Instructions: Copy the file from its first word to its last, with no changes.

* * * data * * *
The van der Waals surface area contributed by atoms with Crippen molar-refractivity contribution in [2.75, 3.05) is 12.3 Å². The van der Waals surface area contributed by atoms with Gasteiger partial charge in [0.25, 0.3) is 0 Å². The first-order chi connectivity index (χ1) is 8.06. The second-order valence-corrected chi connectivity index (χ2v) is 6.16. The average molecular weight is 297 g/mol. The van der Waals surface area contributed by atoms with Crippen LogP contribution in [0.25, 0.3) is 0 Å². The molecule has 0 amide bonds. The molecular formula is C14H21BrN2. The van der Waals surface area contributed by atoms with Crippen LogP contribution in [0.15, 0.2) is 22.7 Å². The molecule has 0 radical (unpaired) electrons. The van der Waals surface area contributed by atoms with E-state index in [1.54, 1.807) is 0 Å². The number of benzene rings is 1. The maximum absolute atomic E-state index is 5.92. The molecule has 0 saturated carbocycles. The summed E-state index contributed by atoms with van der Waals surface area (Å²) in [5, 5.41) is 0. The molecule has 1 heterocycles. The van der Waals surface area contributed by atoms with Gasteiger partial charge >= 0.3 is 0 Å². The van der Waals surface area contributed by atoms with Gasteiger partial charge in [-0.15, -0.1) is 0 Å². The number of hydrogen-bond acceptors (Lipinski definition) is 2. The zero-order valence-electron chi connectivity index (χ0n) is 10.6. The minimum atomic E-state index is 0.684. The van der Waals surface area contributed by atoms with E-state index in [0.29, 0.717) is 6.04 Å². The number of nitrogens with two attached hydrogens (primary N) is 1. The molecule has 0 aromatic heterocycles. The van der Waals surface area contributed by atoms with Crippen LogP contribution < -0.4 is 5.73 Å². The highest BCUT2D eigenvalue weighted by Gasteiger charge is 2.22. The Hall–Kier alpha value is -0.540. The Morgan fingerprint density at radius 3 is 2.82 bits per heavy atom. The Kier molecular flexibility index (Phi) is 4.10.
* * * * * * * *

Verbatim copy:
The van der Waals surface area contributed by atoms with Crippen molar-refractivity contribution in [2.75, 3.05) is 12.3 Å². The van der Waals surface area contributed by atoms with Gasteiger partial charge in [0.25, 0.3) is 0 Å². The first-order chi connectivity index (χ1) is 8.06. The second-order valence-corrected chi connectivity index (χ2v) is 6.16. The average molecular weight is 297 g/mol. The van der Waals surface area contributed by atoms with Crippen LogP contribution in [0.25, 0.3) is 0 Å². The molecule has 0 amide bonds. The molecular formula is C14H21BrN2. The van der Waals surface area contributed by atoms with Crippen LogP contribution in [0.15, 0.2) is 22.7 Å². The molecule has 0 radical (unpaired) electrons. The van der Waals surface area contributed by atoms with E-state index in [1.54, 1.807) is 0 Å². The number of benzene rings is 1. The maximum absolute atomic E-state index is 5.92. The molecule has 0 saturated carbocycles. The summed E-state index contributed by atoms with van der Waals surface area (Å²) in [5, 5.41) is 0. The molecule has 1 heterocycles. The van der Waals surface area contributed by atoms with Gasteiger partial charge >= 0.3 is 0 Å². The van der Waals surface area contributed by atoms with Gasteiger partial charge in [-0.15, -0.1) is 0 Å². The number of hydrogen-bond acceptors (Lipinski definition) is 2. The zero-order valence-electron chi connectivity index (χ0n) is 10.6. The minimum atomic E-state index is 0.684. The van der Waals surface area contributed by atoms with E-state index in [0.29, 0.717) is 6.04 Å². The number of nitrogens with two attached hydrogens (primary N) is 1. The molecule has 0 aromatic heterocycles. The van der Waals surface area contributed by atoms with Crippen LogP contribution < -0.4 is 5.73 Å². The highest BCUT2D eigenvalue weighted by Gasteiger charge is 2.22. The Hall–Kier alpha value is -0.540. The Morgan fingerprint density at radius 3 is 2.82 bits per heavy atom. The Kier molecular flexibility index (Phi) is 4.10.